Seeing and Knowing


Are we living in a "panopticon," as Michel Foucault argues, where we are continually being surveilled and are surveilling each other? Watching You Watching Me, Flickr photo by Todd Huffman, licensed CC BY 2.0

Are we living in a “panopticon,” as Michel Foucault argues, where we are continually being surveilled and are surveilling each other?

Visual images surround us every day: from selfies and Instagram to YouTube and animated gifs, we often communicate through pictures and video. This course focuses in part on visual literacy—learning to “read” images as well as text, and understand how both communicate meaning and shape our understanding of ourselves and others. We will explore the visual image not simply as a way to illustrate text and thereby bring it to life, but as a source of knowledge in its own right. We will consider how and why visual representations convey meaning, and how they intersect with written or spoken words.

Thinking critically about the visual also leads us to thinking about how knowledge is produced and understood; we will consider such social constructions as the many visual metaphors we use to talk about understanding (e.g., “seeing” something is true, gaining “insights” or understanding through “the mind’s eye”). Taking up these and other topics in our analyses of works including photographs, films, and graphic novels alongside texts in prose, we will study how the visual, like textual language, can reflect and shape social dynamics.

Some questions we will discuss include:

  • How do words and images convey meaning differently, and what effects does each have on our interpretation of the world around us?
  • How might the field of the visual perpetuate or undermine power hierarchies? E.g., what is the nature of the power relationship between those who are “seen” and those who do the “seeing?”
  • With the internet and social media we are making ourselves more visible and knowable, but at what cost?
  • Can a film or graphic novel shape what we know about the world differently than a text-based work? Are there some things that images are better at expressing than words, or vice versa?
  • How much of our self-conception comes from how others see us? Is Jean-Jacques Rousseau right to say we live “outside ourselves,” in the opinions of others?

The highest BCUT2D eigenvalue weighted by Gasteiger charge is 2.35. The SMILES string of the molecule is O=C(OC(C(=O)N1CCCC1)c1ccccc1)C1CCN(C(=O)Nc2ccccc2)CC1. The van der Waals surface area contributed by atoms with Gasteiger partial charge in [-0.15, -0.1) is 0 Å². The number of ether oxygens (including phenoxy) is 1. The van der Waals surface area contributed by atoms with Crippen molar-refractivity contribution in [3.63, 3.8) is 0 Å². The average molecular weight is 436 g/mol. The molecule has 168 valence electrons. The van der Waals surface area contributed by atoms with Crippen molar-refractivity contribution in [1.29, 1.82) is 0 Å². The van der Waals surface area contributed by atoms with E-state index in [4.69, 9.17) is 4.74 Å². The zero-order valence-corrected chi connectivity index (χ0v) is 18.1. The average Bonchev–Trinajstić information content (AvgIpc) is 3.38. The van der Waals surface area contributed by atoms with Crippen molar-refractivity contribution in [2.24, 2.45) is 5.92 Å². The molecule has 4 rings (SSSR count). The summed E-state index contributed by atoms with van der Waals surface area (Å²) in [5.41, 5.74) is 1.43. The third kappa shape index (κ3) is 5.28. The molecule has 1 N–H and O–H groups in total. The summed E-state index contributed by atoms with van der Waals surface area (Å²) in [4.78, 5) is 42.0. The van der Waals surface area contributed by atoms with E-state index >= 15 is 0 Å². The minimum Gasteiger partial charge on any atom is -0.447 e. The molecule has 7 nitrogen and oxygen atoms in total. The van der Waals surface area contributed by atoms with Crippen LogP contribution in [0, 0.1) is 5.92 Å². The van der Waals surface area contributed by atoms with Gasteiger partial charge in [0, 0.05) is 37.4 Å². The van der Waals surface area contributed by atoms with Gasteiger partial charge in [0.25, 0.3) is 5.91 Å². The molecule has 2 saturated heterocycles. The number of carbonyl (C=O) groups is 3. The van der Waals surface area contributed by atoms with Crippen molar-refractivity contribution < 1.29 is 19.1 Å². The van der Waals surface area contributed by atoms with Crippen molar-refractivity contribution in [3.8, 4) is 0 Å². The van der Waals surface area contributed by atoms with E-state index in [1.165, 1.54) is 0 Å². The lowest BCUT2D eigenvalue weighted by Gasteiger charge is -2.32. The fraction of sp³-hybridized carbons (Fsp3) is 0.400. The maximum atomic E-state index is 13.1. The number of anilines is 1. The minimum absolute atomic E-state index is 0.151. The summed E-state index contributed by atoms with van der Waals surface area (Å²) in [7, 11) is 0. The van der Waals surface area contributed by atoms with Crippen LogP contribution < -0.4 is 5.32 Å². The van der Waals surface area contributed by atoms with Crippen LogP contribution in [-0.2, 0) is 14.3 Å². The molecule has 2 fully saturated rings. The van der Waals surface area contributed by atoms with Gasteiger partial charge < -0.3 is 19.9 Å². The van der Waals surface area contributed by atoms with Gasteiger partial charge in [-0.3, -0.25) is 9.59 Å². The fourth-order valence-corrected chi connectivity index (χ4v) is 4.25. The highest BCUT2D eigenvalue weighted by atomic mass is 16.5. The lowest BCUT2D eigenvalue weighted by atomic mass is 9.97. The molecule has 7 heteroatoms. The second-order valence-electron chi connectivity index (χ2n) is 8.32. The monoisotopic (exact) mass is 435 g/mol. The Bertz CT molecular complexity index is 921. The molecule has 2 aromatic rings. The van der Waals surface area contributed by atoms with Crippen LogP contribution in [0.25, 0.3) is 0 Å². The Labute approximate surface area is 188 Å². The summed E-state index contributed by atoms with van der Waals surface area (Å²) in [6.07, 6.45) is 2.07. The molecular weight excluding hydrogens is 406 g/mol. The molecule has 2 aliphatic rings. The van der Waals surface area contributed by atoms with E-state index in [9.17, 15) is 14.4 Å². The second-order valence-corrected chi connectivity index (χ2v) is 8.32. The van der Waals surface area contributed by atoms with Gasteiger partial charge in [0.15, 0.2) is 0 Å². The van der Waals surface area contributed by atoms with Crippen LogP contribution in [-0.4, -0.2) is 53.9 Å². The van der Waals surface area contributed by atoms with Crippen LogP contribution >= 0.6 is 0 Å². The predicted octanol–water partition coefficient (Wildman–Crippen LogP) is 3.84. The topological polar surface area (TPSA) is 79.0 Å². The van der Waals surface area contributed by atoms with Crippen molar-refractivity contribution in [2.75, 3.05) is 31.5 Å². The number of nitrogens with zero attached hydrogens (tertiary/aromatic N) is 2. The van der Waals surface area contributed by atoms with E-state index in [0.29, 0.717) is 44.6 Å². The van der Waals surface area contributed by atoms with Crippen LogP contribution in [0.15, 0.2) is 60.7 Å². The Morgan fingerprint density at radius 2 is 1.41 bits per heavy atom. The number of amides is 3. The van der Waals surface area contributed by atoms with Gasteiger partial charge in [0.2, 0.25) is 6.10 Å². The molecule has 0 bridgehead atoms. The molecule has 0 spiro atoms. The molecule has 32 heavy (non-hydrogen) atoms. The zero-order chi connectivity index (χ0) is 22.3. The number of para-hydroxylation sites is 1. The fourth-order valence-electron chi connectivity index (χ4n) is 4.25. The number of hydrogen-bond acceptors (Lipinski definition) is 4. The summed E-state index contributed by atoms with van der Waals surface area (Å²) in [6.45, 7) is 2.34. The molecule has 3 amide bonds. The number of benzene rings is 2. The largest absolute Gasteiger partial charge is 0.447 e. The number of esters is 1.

• Does talking about knowledge in terms of visual metaphors blind us to other possible ways of knowing?

    Blake's poem "London," plus its engraving, from his collection called Songs of Innocence and of Experience

    William Blake, London from Songs of Innocence & of Experience, public domain on Wikimedia Commons

We will investigate these and other questions through studying, among other works, Plato’s allegory of the cave in The Republic, Blake’s melding of words and pictures in his poetry, Foucault’s argument that we are living in a “panopticon” of continual surveillance in Discipline and Punish, Hitchcock’s depiction of the voyeur detective in Vertigo, and what the visual elements in Karasik and Mazzuchelli’s graphic novel adaptation of Auster’s novel City of Glass can add to the original text.

Credit for image of camera in camera: Watching You Watching Me, Flickr photo by Todd Huffman, licensed CC BY 2.0


Please click the link below for a list of books with ISBN numbers. If you choose to order the books on your own rather than getting them from the bookstore, be sure to get the same editions as on this list. 

Seeing & Knowing Booklist 2016-2017 (PDF)

Sophocles, Oedipus the King

Plato, Republic

Mencius, selections

Hildegard von Bingen, Selected Writings, and Margarethe von Trotta, Vision: From the Life of Hildegard von Bingen (film)

William Shakespeare, The Tempest 

Galileo Galilei, selections

Jean-Jacques Rousseau, A Discourse on Inequality

William Blake, Songs of Innocence and Experience (poetry & engravings)

Charles Darwin, selections from Voyage of the Beagle and other texts

Sigmund Freud, The Uncanny and selections from Interpretation of Dreams

E.T.A. Hoffmann, “The Sandman”

German short stories, probably including Heinrich von Kleist, “The Earthquake in Chile” and Arthur Schnitzler, Lieutenant Gustl

Selected films from the Weimar period (possibly Wiene, The Cabinet of Dr. Caligari; Lang, Dr. Mabuse, The Gambler; Grune, The Street)

Vertov, Man With a Movie Camera (film)

Bertolt Brecht, Galileo (play)

Angela Carter, The Bloody Chamber, with a few fairy tales

David Dabydeen, Slave Song, plus other poems

Michel Foucault, selections on the “Panopticon” from Discipline and Punish

Laura Mulvey, “Visual Pleasure and Narrative Cinema”

Alfred Hitchcock, Vertigo (film)

Toni Morrison, Jazz

Blake Hausman, Riding the Trail of Tears

A few machinima (movies filmed in digital space), from

W.G. Sebald, Austerlitz

Alison Bechdel, Fun Home: A Family Tragicomic (graphic novel), plus selections from Scott McCloud Understanding Comics and Nick Sousanis, Unflattening (Nick Sousanis will give a guest lecture for us!)

Paul Auster, City of Glass

Paul Karasik & David Mazzuchelli, City of Glass (graphic novel adaptation of Auster’s novel)

Updated July 12, 2016

Image credits:

Comic Book, by Carlo Cariño, from The Noun Project

Movie Camera, by SimpleIcon, from

Draw-a-picture, by Freepik, from